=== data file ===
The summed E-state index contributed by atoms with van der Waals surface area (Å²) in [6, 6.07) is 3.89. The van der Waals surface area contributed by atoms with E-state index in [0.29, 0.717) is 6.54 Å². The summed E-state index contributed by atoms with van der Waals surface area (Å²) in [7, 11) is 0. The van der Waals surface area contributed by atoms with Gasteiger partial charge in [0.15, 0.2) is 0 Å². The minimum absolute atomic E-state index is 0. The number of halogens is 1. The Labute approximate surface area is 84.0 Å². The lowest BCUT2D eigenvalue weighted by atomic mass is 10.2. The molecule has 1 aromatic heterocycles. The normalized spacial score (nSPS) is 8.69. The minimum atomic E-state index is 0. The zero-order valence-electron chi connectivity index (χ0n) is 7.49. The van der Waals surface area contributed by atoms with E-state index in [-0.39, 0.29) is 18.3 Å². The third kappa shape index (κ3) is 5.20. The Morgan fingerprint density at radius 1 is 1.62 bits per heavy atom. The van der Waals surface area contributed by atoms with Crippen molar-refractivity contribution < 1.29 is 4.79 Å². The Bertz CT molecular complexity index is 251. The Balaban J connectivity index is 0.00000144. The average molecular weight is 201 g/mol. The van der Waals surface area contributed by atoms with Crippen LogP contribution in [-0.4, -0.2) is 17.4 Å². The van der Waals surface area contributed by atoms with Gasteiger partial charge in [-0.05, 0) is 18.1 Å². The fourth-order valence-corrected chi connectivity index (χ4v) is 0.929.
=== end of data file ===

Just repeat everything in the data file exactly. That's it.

The summed E-state index contributed by atoms with van der Waals surface area (Å²) in [6, 6.07) is 3.89. The van der Waals surface area contributed by atoms with E-state index in [0.29, 0.717) is 6.54 Å². The summed E-state index contributed by atoms with van der Waals surface area (Å²) in [7, 11) is 0. The van der Waals surface area contributed by atoms with Gasteiger partial charge in [0.15, 0.2) is 0 Å². The minimum absolute atomic E-state index is 0. The number of halogens is 1. The Labute approximate surface area is 84.0 Å². The lowest BCUT2D eigenvalue weighted by atomic mass is 10.2. The molecule has 1 aromatic heterocycles. The normalized spacial score (nSPS) is 8.69. The minimum atomic E-state index is 0. The zero-order valence-electron chi connectivity index (χ0n) is 7.49. The van der Waals surface area contributed by atoms with E-state index in [-0.39, 0.29) is 18.3 Å². The third kappa shape index (κ3) is 5.20. The Morgan fingerprint density at radius 1 is 1.62 bits per heavy atom. The van der Waals surface area contributed by atoms with Crippen molar-refractivity contribution < 1.29 is 4.79 Å². The Bertz CT molecular complexity index is 251. The Balaban J connectivity index is 0.00000144. The average molecular weight is 201 g/mol. The van der Waals surface area contributed by atoms with Crippen LogP contribution in [-0.4, -0.2) is 17.4 Å². The van der Waals surface area contributed by atoms with Gasteiger partial charge in [-0.05, 0) is 18.1 Å². The fourth-order valence-corrected chi connectivity index (χ4v) is 0.929.